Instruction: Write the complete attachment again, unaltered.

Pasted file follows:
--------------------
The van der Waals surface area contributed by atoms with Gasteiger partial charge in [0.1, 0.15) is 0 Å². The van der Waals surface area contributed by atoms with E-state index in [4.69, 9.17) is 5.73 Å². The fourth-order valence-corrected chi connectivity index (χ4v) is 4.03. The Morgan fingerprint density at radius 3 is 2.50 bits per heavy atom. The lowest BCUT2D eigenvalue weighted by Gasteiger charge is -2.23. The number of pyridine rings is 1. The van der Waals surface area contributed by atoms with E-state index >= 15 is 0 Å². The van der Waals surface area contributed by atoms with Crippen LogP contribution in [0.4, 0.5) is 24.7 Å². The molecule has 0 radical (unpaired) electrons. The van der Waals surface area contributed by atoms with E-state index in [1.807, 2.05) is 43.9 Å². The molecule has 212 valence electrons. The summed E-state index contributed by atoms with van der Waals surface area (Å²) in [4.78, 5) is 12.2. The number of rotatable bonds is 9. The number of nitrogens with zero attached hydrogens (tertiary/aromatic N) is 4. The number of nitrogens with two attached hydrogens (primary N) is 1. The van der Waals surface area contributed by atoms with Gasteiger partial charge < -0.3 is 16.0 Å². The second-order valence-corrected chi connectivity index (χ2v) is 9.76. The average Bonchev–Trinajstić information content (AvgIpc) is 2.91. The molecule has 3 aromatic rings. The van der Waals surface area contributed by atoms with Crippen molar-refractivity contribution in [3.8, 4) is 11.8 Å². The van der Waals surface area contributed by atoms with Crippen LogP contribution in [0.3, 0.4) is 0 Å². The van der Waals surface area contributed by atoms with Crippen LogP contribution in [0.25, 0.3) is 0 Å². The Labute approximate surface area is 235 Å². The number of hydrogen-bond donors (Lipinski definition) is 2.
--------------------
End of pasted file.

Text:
The van der Waals surface area contributed by atoms with Gasteiger partial charge in [0.1, 0.15) is 0 Å². The van der Waals surface area contributed by atoms with E-state index in [4.69, 9.17) is 5.73 Å². The fourth-order valence-corrected chi connectivity index (χ4v) is 4.03. The Morgan fingerprint density at radius 3 is 2.50 bits per heavy atom. The lowest BCUT2D eigenvalue weighted by Gasteiger charge is -2.23. The number of pyridine rings is 1. The van der Waals surface area contributed by atoms with E-state index >= 15 is 0 Å². The van der Waals surface area contributed by atoms with Crippen LogP contribution in [0.4, 0.5) is 24.7 Å². The molecule has 0 radical (unpaired) electrons. The van der Waals surface area contributed by atoms with E-state index in [1.807, 2.05) is 43.9 Å². The molecule has 212 valence electrons. The summed E-state index contributed by atoms with van der Waals surface area (Å²) in [4.78, 5) is 12.2. The number of rotatable bonds is 9. The number of nitrogens with zero attached hydrogens (tertiary/aromatic N) is 4. The number of nitrogens with two attached hydrogens (primary N) is 1. The van der Waals surface area contributed by atoms with Gasteiger partial charge < -0.3 is 16.0 Å². The second-order valence-corrected chi connectivity index (χ2v) is 9.76. The average Bonchev–Trinajstić information content (AvgIpc) is 2.91. The molecule has 3 aromatic rings. The van der Waals surface area contributed by atoms with Crippen molar-refractivity contribution in [3.8, 4) is 11.8 Å². The van der Waals surface area contributed by atoms with Crippen LogP contribution in [0.3, 0.4) is 0 Å². The van der Waals surface area contributed by atoms with Crippen LogP contribution in [0.25, 0.3) is 0 Å². The Labute approximate surface area is 235 Å². The number of hydrogen-bond donors (Lipinski definition) is 2.